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Street battles break out in eastern Ukrainian city as Russian troops advance

A Ukrainian official said on Monday that fierce street fighting has erupted between government troops and invading Russian forces in Sievierodonetsk, a provincial capital in Ukraine’s far eastern Donbas region.

This is the area where Moscow has for more than two months struggled to encircle Ukrainian fighters and capture more ground.

“Fighting is already going on in the streets of Sievierodonetsk . . . The enemy is advancing inside Sievierodonetsk,” Serhiy Haidai, governor of the eastern Luhansk province, said in a Telegram channel post.

Haidai said this past weekend that Russian troops had seized a hotel in the city’s outskirts but his words on Monday suggested invading forces had penetrated deeper into one of the last major Ukrainian towns in the Luhansk region.

Luhansk is one of two provinces, along with Donetsk, that make up Ukraine’s industrial eastern Donbas. Russia has justified its full-blown invasion of Ukraine by saying it wants to liberate Donbas, where it fomented a proxy separatist war after annexing Ukraine’s Crimean Peninsula in 2014.

Describing the scene in Sievierodonetsk, whose prewar population of more than 100,000 has been largely evacuated, Haidai said “the city is littered with Russian corpses” and more than 90 per cent of infrastructure and residential buildings are “destroyed”.

“Doctors have disappeared‼ ️ Three doctors went missing in the city . . . only a mutilated ambulance was found,” he added.

Haidai said Lysychansk, Sievierodonetsk’s sister city located to the west across the Siversky Donets River, remained under Ukrainian control. The westward road connecting both frontline towns to the nearby Donetsk region strongholds of Ukraine’s army near the administrative capital city Kramatorsk was, according to Haidai, also under government control but “is heavily shelled and is dangerous”.

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European and Asian stocks start week in positive territory

European and Asian stocks made gains on Monday after the best week for global equities since mid-March.

The FTSE All-World index snapped a seven-week losing streak on Friday, driven by the best performance for Wall Street’s benchmark S&P 500 since November 2020, after softening economic data encouraged investors that the Federal Reserve could slow its tightening of monetary policy.

Asian markets followed the ascent of US stocks in the previous session for a strong start to the week. Hong Kong’s Hang Seng index and Japan’s Topix rose 2.1 and 1.9 per cent, respectively. In Europe, the regional Stoxx 600 climbed 0.7 per cent, the FTSE 100 added 0.5 and Germany’s Dax index rose 0.8 per cent.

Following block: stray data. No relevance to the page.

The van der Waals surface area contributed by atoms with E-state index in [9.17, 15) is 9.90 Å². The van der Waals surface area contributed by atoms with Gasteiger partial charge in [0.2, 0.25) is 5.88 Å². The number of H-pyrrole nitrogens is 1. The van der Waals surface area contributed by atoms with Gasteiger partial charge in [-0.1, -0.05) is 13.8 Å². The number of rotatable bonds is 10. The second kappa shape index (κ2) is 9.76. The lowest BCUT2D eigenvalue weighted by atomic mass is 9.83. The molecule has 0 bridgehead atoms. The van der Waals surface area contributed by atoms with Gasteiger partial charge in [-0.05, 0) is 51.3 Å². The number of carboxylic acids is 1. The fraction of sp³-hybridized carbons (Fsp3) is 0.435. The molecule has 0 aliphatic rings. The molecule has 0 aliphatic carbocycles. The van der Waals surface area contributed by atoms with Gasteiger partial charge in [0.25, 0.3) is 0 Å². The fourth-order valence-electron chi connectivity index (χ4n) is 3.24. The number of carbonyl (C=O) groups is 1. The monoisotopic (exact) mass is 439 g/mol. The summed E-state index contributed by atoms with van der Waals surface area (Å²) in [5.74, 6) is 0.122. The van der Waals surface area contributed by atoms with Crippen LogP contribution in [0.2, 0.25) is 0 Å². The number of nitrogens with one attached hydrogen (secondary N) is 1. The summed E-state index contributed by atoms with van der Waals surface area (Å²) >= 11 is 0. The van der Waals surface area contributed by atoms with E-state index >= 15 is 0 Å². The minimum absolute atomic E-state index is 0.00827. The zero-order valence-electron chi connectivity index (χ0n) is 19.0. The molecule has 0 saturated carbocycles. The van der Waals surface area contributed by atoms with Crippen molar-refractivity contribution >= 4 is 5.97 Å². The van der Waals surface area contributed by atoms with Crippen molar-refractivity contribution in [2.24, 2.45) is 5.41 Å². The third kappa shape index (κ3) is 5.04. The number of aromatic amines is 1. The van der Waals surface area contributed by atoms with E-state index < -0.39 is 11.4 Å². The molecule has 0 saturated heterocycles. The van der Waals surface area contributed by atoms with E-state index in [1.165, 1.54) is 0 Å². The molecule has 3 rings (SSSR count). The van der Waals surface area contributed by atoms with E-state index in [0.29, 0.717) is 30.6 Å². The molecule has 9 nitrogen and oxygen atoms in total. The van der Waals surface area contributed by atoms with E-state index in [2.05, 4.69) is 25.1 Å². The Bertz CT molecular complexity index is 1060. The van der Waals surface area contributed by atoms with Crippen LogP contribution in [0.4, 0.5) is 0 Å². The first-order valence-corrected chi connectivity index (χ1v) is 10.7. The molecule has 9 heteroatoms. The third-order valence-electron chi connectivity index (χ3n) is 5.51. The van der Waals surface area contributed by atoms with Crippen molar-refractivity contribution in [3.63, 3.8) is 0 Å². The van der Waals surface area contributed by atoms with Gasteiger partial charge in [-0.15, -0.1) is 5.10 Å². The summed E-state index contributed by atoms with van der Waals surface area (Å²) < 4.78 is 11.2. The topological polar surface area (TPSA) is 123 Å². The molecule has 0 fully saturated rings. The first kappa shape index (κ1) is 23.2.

In bond markets, Germany’s 10-year Bund yield rose 0.06 per cent to 1.02 per cent, as the price of the debt instrument — seen as a proxy for European borrowing costs — fell.

With US markets closed for a public holiday on Monday, attention will turn to European economic data, where the publication of German consumer price index data will also indicate the extent to which inflation is rising in the eurozone.

Inflation is expected to reach a new 40-year high of 8 per cent in the eurozone’s largest economy. Continent-wide figures will be published on Tuesday.

Read more on today’s markets here.

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S4 Capital to beef up audit oversight

S4 Capital is looking to hire a new non-executive chair to its audit committee, as Sir Martin Sorrell’s advertising start-up continues its rapid growth despite a share price drop following an accounting slip.

The London-listed company said on Monday morning that it had already implemented “changes” all the way up to board level in areas such as financial control as well as risk and governance.

S4 said it was continuing to “examine merger opportunities” after it bought tech services company TheoremOne this month, in its first acquisition since accounting issues bubbled to the surface in late March.

The company said on Monday that profits and sales in the three months ending March had come in ahead of previous guidance, helped by two new “whopper” clients who bring in more than $20mn a year in revenue.

Sales reached £206.8mn in the period, up 40 per cent on a pro forma basis.

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Foxtons appoints Gittins as new chief

A branch of Foxtons estate agents
Foxtons said it had made ‘a good start to the financial year and current trading remains in line with the board’s expectations’ © Reuters

UK estate agent Foxtons has named a new chief executive to lead the company, with Guy Gittins replacing outgoing boss Nic Budden at the beginning of September.